George Washington Carver (12 July 1864 – 5 January 1943) was an African-American teacher, scientist, botanist and agricultural researcher who worked in his native Southern United States. He taught at the Tuskegee Institute in Alabama.

“The scientific discoveries and experiments of Dr. Carver have done more to alleviate the one-crop agricultural system in the South than any other thing that has been done in the history of the United States.”
–Senator Harry S. Truman, on February 5, 1943, as quoted in George Washington Carver: Scientist and Educator, by Dennis Abrams, Gene Adair, p. 4.

Dr. Carver only patented three of his inventions. In his words, “It is not the style of clothes one wears, neither the kind of automobile one drives, nor the amount of money one has in the bank that counts. These mean nothing. It is simply service that measures success.” Dr. Carver corresponded with Mahatma Gandhi about nutrition and sustainable farming practices in developing nations such as India.

Franklin D. Roosevelt on the versatility of Dr. Carter’s genius

“The versatility of his genius and his achievements in diverse branches of the arts and sciences were truly amazing.  All mankind is the beneficiary of his discoveries in the field of agricultural chemistry. The things which he achieved in the face of early handicaps will for all time afford an inspiration of youth everywhere. I count it a great privilege to have met Dr. Carver and to have talked with him at Tuskegee on the occasion of my visit to the institute, which was the scene of his long and distinguished labors.”

–Franklin D. Roosevelt, after Carver’s death on January 5, 1943.

George Washington Carver responded to Booker T. Washington’s invitation to teach at the Tuskegee Institute. He is buried at Tuskegee next to Booker T. Washington. His epitaph reads: “He could have added fortune to fame, but caring for neither, he found happiness and honor in being helpful to the world.”

Additional George Washington Carver Quotes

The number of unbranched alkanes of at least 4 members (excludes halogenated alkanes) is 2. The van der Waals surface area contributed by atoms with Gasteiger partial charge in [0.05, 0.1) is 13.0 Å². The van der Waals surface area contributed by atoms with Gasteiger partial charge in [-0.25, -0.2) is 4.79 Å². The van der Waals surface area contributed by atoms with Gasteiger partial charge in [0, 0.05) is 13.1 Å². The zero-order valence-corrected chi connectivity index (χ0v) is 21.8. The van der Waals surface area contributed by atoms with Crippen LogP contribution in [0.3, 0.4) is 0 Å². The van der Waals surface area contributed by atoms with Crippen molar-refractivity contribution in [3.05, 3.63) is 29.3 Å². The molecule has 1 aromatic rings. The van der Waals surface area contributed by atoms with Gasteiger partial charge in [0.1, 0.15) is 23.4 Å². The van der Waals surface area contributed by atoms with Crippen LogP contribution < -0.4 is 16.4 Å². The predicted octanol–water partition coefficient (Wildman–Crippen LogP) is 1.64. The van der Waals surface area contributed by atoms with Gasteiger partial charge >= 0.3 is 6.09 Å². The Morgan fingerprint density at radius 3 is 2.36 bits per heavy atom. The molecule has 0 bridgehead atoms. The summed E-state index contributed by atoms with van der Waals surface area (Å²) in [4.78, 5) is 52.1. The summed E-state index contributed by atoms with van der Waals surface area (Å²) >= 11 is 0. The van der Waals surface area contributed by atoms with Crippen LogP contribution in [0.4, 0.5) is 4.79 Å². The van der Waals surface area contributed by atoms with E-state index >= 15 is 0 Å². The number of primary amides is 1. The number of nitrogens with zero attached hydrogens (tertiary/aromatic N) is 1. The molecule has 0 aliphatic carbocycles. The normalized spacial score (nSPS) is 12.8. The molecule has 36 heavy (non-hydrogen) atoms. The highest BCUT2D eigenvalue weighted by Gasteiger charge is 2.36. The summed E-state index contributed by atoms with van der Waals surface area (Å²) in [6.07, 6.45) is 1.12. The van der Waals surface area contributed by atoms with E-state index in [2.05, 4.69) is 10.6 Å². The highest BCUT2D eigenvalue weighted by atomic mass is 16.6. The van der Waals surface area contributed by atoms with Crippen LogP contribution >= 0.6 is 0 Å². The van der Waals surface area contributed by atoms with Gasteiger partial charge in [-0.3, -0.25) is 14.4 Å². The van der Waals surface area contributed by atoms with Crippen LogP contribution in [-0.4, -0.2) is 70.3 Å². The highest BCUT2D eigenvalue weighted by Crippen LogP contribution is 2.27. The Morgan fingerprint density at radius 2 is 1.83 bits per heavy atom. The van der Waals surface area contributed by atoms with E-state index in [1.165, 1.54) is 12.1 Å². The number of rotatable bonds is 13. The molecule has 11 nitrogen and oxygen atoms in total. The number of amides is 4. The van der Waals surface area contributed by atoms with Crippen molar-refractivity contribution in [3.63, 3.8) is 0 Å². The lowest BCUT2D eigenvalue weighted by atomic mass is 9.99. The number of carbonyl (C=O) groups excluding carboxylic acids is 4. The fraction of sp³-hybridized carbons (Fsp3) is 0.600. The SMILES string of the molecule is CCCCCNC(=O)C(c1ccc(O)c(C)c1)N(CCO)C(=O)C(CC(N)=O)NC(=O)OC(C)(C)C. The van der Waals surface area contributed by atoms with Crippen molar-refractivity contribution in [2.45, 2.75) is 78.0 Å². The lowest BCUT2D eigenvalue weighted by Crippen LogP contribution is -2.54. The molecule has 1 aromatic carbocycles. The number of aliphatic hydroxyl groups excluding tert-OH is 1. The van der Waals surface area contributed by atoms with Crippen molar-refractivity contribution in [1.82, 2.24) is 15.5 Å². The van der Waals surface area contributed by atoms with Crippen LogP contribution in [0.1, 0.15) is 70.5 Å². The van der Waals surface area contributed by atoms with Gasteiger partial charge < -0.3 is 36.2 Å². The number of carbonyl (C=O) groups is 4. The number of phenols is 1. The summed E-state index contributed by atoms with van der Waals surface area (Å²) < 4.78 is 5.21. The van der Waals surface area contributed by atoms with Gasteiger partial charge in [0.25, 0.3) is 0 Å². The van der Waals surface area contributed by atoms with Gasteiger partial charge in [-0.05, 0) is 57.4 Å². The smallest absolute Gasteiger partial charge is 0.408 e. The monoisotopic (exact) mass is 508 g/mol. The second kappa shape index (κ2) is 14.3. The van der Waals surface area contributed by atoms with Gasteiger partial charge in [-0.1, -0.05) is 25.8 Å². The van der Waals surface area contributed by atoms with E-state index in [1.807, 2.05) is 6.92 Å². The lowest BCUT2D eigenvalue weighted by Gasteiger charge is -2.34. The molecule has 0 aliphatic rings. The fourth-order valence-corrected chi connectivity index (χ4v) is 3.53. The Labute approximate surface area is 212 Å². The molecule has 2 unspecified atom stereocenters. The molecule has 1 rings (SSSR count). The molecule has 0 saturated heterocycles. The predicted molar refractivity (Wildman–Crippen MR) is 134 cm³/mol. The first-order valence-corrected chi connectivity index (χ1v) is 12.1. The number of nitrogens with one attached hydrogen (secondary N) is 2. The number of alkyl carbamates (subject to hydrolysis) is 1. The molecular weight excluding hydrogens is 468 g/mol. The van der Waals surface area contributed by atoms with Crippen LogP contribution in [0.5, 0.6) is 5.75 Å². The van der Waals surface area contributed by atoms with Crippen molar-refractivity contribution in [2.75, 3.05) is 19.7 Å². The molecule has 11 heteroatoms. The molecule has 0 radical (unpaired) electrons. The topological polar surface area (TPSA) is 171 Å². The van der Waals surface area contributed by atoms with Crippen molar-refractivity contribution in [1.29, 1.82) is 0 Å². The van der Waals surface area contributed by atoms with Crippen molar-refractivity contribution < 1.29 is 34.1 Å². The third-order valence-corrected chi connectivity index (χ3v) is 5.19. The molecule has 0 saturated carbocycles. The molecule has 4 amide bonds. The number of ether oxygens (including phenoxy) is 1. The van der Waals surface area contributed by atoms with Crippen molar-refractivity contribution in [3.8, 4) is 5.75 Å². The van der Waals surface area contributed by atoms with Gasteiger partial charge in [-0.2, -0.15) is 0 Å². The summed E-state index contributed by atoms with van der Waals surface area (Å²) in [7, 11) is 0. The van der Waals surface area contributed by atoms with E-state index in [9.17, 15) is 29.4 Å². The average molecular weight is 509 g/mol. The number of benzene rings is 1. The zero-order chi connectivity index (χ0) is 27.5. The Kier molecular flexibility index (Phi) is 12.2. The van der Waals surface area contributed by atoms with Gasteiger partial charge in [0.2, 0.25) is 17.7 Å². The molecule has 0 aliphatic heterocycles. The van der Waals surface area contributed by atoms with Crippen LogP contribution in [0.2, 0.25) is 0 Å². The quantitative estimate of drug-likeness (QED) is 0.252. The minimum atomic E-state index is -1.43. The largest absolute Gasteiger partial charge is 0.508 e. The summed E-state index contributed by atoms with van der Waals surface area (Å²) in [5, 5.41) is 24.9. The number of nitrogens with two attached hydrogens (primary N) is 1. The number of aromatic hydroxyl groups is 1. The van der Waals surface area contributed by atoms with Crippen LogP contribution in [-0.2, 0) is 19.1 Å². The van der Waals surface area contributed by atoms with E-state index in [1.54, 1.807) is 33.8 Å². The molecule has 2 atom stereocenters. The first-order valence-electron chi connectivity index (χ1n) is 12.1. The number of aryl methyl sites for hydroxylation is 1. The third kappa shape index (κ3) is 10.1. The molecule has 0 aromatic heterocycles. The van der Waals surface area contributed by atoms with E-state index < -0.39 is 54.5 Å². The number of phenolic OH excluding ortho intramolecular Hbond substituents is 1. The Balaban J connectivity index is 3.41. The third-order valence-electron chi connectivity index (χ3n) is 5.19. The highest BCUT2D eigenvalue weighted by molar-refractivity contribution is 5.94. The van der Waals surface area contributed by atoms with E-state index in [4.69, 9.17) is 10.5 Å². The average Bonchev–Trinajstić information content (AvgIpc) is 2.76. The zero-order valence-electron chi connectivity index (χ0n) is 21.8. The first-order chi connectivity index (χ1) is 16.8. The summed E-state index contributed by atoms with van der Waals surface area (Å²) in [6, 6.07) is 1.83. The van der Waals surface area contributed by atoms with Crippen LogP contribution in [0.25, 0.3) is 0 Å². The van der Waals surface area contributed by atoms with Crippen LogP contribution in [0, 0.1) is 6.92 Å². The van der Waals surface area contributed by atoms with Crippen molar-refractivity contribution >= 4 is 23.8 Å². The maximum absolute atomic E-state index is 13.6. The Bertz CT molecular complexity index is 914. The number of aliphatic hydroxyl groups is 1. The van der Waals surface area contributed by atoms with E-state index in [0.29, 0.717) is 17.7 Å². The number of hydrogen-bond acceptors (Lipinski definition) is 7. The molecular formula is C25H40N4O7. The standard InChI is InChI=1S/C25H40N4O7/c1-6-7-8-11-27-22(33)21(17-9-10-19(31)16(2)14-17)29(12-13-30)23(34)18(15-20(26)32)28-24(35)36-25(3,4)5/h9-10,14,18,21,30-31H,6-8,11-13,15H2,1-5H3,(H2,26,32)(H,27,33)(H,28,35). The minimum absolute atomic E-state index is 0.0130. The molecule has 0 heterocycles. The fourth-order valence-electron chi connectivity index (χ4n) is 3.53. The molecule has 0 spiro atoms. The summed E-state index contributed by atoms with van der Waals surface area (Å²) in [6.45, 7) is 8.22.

“How do I talk to the flower?
Through it I walk to the Infinite.
And what is the infinite?
It is that silent, small force.
It isn’t the outer physical contact. No, it isn’t that.
The infinite is not confirmed in the visible world.
It is not in the earthquake, the wind or the fire.
It is that still small voice that calls up the fairies.
Yet when you look out upon God’s beautiful worldthere it is.
When you look onto the heart of a rose there you experience itbut you can’t explain it.”

―Carver, George Washington, and Gary R. Kremer. George Washington Carver in His Own Words. University of Missouri Press, 2017.

“There are certain things, often very little things, like the peanut, the little piece of clay, the little flower that cause you to look withinand then you see the soul of things.”

―Carver, George Washington, and Gary R. Kremer. George Washington Carver in His Own Words. University of Missouri Press, 2017.

“The secret of my success? It is simple. It is found in the Bible, ‘In all thy ways acknowledge Him and He shall direct thy paths.’” (Proverbs 3:6)”

―Carver, George Washington, and Gary R. Kremer. George Washington Carver in His Own Words. University of Missouri Press, 2017.

“God is going to reveal to us things He never revealed before if we put our hands in His. No books ever go into my laboratory. The thing I am to do and the way of doing it are revealed to me. I never have to grope for methods. The method is revealed to me the moment I am inspired to create something new. Without God to draw aside the curtain I would be helpless.”

―Carver, George Washington, and Gary R. Kremer. George Washington Carver in His Own Words. University of Missouri Press, 2017.

“When you do the common things in life in an uncommon way, you will command the attention of the world.”

―George Washington Carver [As quoted in a documentary (2006) about Pearl Fryer, “A Man Named Pearl”].